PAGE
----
Another presenter, Andrew Robinson (SHU – photography) looked at the history of battlefield photography as pioneered at Gettysburg during the American Civil War. With a near-forensic close attention to detail, Andrew showed how iconic photographs showing the aftermath of that battle were somewhat composed, through rearrangement of the placing of corpses. Andrew showed how a style of war photography had been forged there – by commercial photographers who were taking pictures for sale to the general public, and seemingly meeting a ‘need’ (prurient or otherwise) for the viewer to feel that they had (virtually) been there / seen the reality of conflict. Andrew then showed how as the battlefield morphed in successive generations into a totem of heritage and national identity, the site itself having become a visually choreographed object.

David Clarke (SHU – Journalism) presented an equally thorough investigation of the origins of the ‘Angels of Mons’ legend, showing how what came to be a widespread belief in spectral intercession in an early First World War battle had been triggered by fiction that then slid into assumed fact, embedding itself in enduring folk memory. The assumption of fact was a product of its time and context: a heady mix of patriotism, pre-existing national myths and spiritualism. Such myths take hold where there is a widespread desire for such things to be true. Once again, we summon the ghosts.

Rob Hindle (Sheffield based poet), shared this concern with the power of myth, and blended in his concern with the alter-reality of war and also his family history or ancestors caught up in the carnage of the Western Front. Rob read from his published collection The Grail Roads (Longbarrow Press, 2018), an evocative mix of his poetry and extracts from his interpretative essay “Iron Harvest: An archaeology of sources”. The following quote – describing Rob’s search with his father for the location at which his great-grandfather fell in 1917 – neatly returns us to the theme of ‘summoning’ (Rob is searching for a ghost) and adds a sense of the chilling ambivalence of place:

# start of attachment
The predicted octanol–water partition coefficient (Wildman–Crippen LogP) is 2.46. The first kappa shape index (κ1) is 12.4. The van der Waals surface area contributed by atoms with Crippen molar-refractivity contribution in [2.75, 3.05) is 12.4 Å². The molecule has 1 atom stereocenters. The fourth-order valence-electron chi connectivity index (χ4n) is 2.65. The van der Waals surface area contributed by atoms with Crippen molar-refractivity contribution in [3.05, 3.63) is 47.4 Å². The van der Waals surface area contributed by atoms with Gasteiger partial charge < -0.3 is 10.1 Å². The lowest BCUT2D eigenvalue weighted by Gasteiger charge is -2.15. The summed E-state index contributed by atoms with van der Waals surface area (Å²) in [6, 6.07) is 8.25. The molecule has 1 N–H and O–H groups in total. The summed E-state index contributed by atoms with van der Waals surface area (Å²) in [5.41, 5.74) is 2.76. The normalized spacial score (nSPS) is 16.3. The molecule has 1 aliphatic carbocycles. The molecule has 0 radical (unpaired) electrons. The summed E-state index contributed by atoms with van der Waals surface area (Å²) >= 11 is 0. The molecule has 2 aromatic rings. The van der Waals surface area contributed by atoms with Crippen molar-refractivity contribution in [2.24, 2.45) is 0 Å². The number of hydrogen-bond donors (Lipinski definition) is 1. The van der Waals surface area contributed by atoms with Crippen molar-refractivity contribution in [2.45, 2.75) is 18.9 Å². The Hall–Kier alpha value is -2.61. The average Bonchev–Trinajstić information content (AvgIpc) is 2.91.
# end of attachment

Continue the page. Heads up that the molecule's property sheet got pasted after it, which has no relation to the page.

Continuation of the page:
“His body wasn’t found. The buzzing pylon and surrounding scrub don’t feel like markers: we’ve just run out of track. We stand freezing for a few seconds, my dad and me; then go back to the car.

The villages are ancient and they aren’t; Aerial photographs from 1981 show nothing but dark weals; yet here are hedgerows, huge trees, honey-stoned cottages and walls. Graves cluster along the lanes, the same stone cut into trim slabs and lined up, almost touching. Everything is small and close: 100 graves in a garden plot; six villages in a ten-minute drive. A dozen fields run down to the Ancre. I look at the maps from 1914, 1916, 1971. The villages disappeared but the red lines were more or less the same. The men came up that road, year after year, and were killed. When it was finished people came back, rebuilt their houses, planted trees, ploughed the land again.” (p.137)

Image Source: Belgique_Butte_du_Lion_dit_de_Waterloo_cropped.jpg (2646×1577) (